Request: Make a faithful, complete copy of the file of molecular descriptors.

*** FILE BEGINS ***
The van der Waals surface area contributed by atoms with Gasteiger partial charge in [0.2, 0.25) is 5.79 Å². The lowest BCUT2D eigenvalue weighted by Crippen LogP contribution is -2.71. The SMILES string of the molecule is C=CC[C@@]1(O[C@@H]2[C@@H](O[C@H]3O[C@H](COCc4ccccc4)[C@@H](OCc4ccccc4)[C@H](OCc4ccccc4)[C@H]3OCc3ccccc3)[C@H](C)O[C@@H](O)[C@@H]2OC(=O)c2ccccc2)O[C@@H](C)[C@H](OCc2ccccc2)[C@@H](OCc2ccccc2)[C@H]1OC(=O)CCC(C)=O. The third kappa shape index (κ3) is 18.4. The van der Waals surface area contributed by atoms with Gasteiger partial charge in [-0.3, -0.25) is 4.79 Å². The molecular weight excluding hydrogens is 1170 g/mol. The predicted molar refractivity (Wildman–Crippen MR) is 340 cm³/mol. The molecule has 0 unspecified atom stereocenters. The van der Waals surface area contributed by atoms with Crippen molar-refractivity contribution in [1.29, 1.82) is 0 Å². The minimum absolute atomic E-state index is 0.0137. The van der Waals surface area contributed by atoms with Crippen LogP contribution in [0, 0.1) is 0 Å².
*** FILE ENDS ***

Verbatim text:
The van der Waals surface area contributed by atoms with Gasteiger partial charge in [0.2, 0.25) is 5.79 Å². The lowest BCUT2D eigenvalue weighted by Crippen LogP contribution is -2.71. The SMILES string of the molecule is C=CC[C@@]1(O[C@@H]2[C@@H](O[C@H]3O[C@H](COCc4ccccc4)[C@@H](OCc4ccccc4)[C@H](OCc4ccccc4)[C@H]3OCc3ccccc3)[C@H](C)O[C@@H](O)[C@@H]2OC(=O)c2ccccc2)O[C@@H](C)[C@H](OCc2ccccc2)[C@@H](OCc2ccccc2)[C@H]1OC(=O)CCC(C)=O. The third kappa shape index (κ3) is 18.4. The van der Waals surface area contributed by atoms with Gasteiger partial charge in [-0.3, -0.25) is 4.79 Å². The molecular weight excluding hydrogens is 1170 g/mol. The predicted molar refractivity (Wildman–Crippen MR) is 340 cm³/mol. The molecule has 0 unspecified atom stereocenters. The van der Waals surface area contributed by atoms with Crippen molar-refractivity contribution in [1.29, 1.82) is 0 Å². The minimum absolute atomic E-state index is 0.0137. The van der Waals surface area contributed by atoms with Crippen LogP contribution in [0, 0.1) is 0 Å².